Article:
US patent infringement case ‘could harm public health’, says Ocado

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Lawyers representing British online grocery platform and solutions provider Ocado have criticised a US investigation into its technology and warned a probe “could harm public health” during the coronavirus pandemic.

On Monday (02 November 2020) the US International Trade Commission (ITC) announced plans to open a formal investigation into Ocado’s Smart Platform (OSP) technology following claims from Norwegian robotics firm AutoStore that it had infringed a number of its patents.

Ocado is currently in the process of building 20 automated distribution centres across the USA for supermarket chain Kroger, its largest corporate client, with the first set to open in Ohio early next year and two more to follow later in 2021.

In a submission ahead of the ITC’s decision, lawyers for Ocado said the Covid-19 pandemic “will almost certainly still be an issue in the US” during that timeframe and that halting the process would put Americans unable to go to physical stores during the pandemic at risk.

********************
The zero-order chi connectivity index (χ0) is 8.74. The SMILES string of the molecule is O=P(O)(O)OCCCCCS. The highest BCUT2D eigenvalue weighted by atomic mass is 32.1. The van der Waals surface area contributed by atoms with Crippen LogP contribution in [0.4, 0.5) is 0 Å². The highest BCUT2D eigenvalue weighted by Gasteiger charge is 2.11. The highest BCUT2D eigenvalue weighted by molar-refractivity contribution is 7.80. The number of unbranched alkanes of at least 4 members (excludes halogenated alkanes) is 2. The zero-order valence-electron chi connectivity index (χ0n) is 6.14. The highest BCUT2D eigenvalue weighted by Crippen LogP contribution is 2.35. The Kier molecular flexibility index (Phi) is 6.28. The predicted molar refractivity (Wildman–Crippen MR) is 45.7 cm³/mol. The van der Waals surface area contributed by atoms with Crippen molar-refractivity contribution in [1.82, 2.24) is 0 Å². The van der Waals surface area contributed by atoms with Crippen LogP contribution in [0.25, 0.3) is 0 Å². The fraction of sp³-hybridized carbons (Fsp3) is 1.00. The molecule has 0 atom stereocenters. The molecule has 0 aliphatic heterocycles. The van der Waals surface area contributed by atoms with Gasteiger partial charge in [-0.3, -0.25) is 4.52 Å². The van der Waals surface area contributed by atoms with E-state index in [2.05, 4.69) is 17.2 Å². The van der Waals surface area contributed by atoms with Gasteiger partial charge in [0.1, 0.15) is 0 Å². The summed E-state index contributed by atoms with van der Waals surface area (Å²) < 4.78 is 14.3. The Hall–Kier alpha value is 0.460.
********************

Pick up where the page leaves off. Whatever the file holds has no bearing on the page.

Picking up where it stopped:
“With many Americans only leaving their homes for essential items, buying groceries has become more difficult,” they said. “Excluding the OSP… from the US market will harm the ability of US consumers, especially consumers in underserved communities, to obtain healthy and affordable food and also will harm Kroger’s ability to compete with established online grocers.”

The lawyers added that an investigation “could be deleterious to public health, safety and welfare in the US” during the pandemic.

Kroger, which is not a party to the infringement case, filed a similar statement with the ITC, highlighting the potential for job creation during a recession as well as improving access to affordable food.

AutoStore’s civil case against Ocado is now understood to be on hold in the USA until the outcome of the ITC’s investigation is known.

Ocado’s alleged infringement of AutoStore’s automated storage and retrieval systems intellectual property – including the storage system and robots – is claimed by AutoStore to be the foundation on which the OSP was built and on which Ocado’s business today is based.

However, Ocado responded by saying it had not been notified about the legal action and indicated it would fight any such claims.

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